Setting the tone for our journey, Tony Smith’s Die, 1962, stands opposite Flavin’s modular barrier piece at the entrance to the exhibition—an entirely appropriate juxtaposition given Smith’s special role in cooking up his own brand of Minimalism that’s one part drunken Blue Poles, one part New Jersey wanderlust, and two parts architectural formalism.2 On one side, Flavin’s fifty-six-unit fence bathes the rusty steel of Die in unappetizing green light; on the other, it sets up a dramatic contrast with the capital’s acres of pink Tennessee marble, visible out the window. Once we’ve peered down the corridor created by Flavin’s barrier (and savored the Brancusi-like illusion of infinity produced by its incrementally increasing width), we’re in the groove, our vision saturated with a phosphorescent green that intensifies into a strong pink afterimage when we look away from the piece. Our sight now recalibrated, the “real” world of official Washington outside I. M. Pei’s handsome plate-glass windows looks even rosier than usual, a cloying and false alternative to the more proximate industrial existence that Flavin evokes.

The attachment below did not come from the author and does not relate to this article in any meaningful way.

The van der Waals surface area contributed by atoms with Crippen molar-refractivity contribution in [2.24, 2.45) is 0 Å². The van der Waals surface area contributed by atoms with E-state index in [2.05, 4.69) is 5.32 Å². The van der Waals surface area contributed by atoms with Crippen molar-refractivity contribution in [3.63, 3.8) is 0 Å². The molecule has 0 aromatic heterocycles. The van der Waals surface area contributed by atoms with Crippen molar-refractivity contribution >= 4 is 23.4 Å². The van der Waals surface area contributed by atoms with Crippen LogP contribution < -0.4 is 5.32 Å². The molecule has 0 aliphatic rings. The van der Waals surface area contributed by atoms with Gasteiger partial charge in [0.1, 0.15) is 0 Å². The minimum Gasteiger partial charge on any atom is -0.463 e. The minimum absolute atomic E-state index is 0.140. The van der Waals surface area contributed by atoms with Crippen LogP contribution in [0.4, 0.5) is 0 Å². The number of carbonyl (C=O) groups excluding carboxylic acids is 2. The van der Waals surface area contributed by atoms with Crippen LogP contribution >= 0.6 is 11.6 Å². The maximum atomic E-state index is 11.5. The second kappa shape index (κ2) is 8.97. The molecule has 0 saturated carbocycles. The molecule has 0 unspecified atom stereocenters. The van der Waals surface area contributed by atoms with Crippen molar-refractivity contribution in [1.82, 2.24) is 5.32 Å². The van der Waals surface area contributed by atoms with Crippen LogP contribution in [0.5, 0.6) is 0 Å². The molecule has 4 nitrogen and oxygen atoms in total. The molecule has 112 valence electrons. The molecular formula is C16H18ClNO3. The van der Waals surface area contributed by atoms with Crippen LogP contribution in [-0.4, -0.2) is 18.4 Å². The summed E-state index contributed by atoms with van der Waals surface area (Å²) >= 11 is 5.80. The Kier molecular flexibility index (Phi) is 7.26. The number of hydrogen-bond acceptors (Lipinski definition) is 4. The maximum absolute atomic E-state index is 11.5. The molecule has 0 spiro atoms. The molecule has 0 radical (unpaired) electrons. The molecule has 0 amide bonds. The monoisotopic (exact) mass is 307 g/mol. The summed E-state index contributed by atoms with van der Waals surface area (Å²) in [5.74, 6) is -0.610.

The experience of seeing a Sweet’N Low world “cured” by the tonic of industrial light is symptomatic of Flavin’s own development and a good predictor of his modus operandi. Sentiment, longing, grief, and ecstasy are packaged with an almost brutal reductiveness, an aggressive compaction of feeling that is nowhere more savage than when it is directed at the artist himself. The early “icons” in the retrospective’s first gallery are exemplary, and shocking for anyone who’s never seen them. You could see one on a tour of Donald Judd’s studio museum down on Spring Street in Manhattan, but they’ve long been overshadowed (or should I say outshone?) by the modular fluorescent works. Their intriguing ambiguities are intensified by the exceptional range of drawings presented at the conclusion of the exhibition, where the turbulent transition between Dan Flavin the expressionistic iconographer and Dan Flavin the compressed abstractionist becomes clearer. Together, the “icons” and drawings form bookends to the canonical Flavin—positioned as if to foreground how far he came but serving to call into question the nature of “abstraction” in his work as a whole.